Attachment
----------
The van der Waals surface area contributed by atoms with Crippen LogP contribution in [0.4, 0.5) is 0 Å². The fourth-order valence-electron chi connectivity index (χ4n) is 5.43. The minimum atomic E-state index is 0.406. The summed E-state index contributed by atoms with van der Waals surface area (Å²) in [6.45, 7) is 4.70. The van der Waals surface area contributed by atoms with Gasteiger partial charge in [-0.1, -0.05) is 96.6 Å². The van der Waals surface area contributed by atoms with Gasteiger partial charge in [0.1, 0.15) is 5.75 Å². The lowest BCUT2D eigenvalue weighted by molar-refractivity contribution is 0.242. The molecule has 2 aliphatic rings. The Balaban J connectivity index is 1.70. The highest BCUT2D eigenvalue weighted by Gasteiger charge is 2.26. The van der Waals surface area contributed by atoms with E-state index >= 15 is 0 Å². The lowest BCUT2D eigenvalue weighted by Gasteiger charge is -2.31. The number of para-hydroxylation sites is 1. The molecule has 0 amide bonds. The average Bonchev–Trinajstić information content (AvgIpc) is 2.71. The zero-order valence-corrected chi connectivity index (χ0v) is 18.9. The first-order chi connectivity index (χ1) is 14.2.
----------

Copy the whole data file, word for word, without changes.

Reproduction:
The van der Waals surface area contributed by atoms with Crippen LogP contribution in [0.4, 0.5) is 0 Å². The fourth-order valence-electron chi connectivity index (χ4n) is 5.43. The minimum atomic E-state index is 0.406. The summed E-state index contributed by atoms with van der Waals surface area (Å²) in [6.45, 7) is 4.70. The van der Waals surface area contributed by atoms with Gasteiger partial charge in [-0.1, -0.05) is 96.6 Å². The van der Waals surface area contributed by atoms with Gasteiger partial charge in [0.1, 0.15) is 5.75 Å². The lowest BCUT2D eigenvalue weighted by molar-refractivity contribution is 0.242. The molecule has 2 aliphatic rings. The Balaban J connectivity index is 1.70. The highest BCUT2D eigenvalue weighted by Gasteiger charge is 2.26. The van der Waals surface area contributed by atoms with E-state index >= 15 is 0 Å². The lowest BCUT2D eigenvalue weighted by Gasteiger charge is -2.31. The number of para-hydroxylation sites is 1. The molecule has 0 amide bonds. The average Bonchev–Trinajstić information content (AvgIpc) is 2.71. The zero-order valence-corrected chi connectivity index (χ0v) is 18.9. The first-order chi connectivity index (χ1) is 14.2.